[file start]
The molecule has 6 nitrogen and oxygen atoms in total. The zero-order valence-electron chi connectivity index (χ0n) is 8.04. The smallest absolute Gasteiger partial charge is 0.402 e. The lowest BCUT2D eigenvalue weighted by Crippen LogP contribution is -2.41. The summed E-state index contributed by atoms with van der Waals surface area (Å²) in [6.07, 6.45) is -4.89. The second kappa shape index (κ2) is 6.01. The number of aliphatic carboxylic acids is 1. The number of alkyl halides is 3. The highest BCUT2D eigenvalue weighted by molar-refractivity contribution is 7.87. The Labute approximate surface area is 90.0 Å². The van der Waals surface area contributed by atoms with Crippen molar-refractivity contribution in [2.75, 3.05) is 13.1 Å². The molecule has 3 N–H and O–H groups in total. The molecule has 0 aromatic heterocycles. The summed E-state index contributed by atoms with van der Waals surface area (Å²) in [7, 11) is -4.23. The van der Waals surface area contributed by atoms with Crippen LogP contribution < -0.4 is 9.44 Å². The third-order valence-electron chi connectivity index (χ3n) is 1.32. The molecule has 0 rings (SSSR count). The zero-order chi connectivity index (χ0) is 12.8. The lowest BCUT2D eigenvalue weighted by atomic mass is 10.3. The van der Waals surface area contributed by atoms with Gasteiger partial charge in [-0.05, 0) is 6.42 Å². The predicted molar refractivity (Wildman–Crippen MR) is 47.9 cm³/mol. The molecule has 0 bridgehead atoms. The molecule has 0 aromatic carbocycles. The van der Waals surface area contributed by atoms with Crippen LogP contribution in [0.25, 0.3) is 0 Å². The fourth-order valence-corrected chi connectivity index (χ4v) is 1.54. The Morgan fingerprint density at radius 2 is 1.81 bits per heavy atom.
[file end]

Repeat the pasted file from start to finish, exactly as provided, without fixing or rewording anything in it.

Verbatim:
The molecule has 6 nitrogen and oxygen atoms in total. The zero-order valence-electron chi connectivity index (χ0n) is 8.04. The smallest absolute Gasteiger partial charge is 0.402 e. The lowest BCUT2D eigenvalue weighted by Crippen LogP contribution is -2.41. The summed E-state index contributed by atoms with van der Waals surface area (Å²) in [6.07, 6.45) is -4.89. The second kappa shape index (κ2) is 6.01. The number of aliphatic carboxylic acids is 1. The number of alkyl halides is 3. The highest BCUT2D eigenvalue weighted by molar-refractivity contribution is 7.87. The Labute approximate surface area is 90.0 Å². The van der Waals surface area contributed by atoms with Crippen molar-refractivity contribution in [2.75, 3.05) is 13.1 Å². The molecule has 3 N–H and O–H groups in total. The molecule has 0 aromatic heterocycles. The summed E-state index contributed by atoms with van der Waals surface area (Å²) in [7, 11) is -4.23. The van der Waals surface area contributed by atoms with Crippen LogP contribution < -0.4 is 9.44 Å². The third-order valence-electron chi connectivity index (χ3n) is 1.32. The molecule has 0 rings (SSSR count). The zero-order chi connectivity index (χ0) is 12.8. The lowest BCUT2D eigenvalue weighted by atomic mass is 10.3. The van der Waals surface area contributed by atoms with Gasteiger partial charge in [-0.05, 0) is 6.42 Å². The predicted molar refractivity (Wildman–Crippen MR) is 47.9 cm³/mol. The molecule has 0 bridgehead atoms. The molecule has 0 aromatic carbocycles. The van der Waals surface area contributed by atoms with Crippen LogP contribution in [0.25, 0.3) is 0 Å². The fourth-order valence-corrected chi connectivity index (χ4v) is 1.54. The Morgan fingerprint density at radius 2 is 1.81 bits per heavy atom.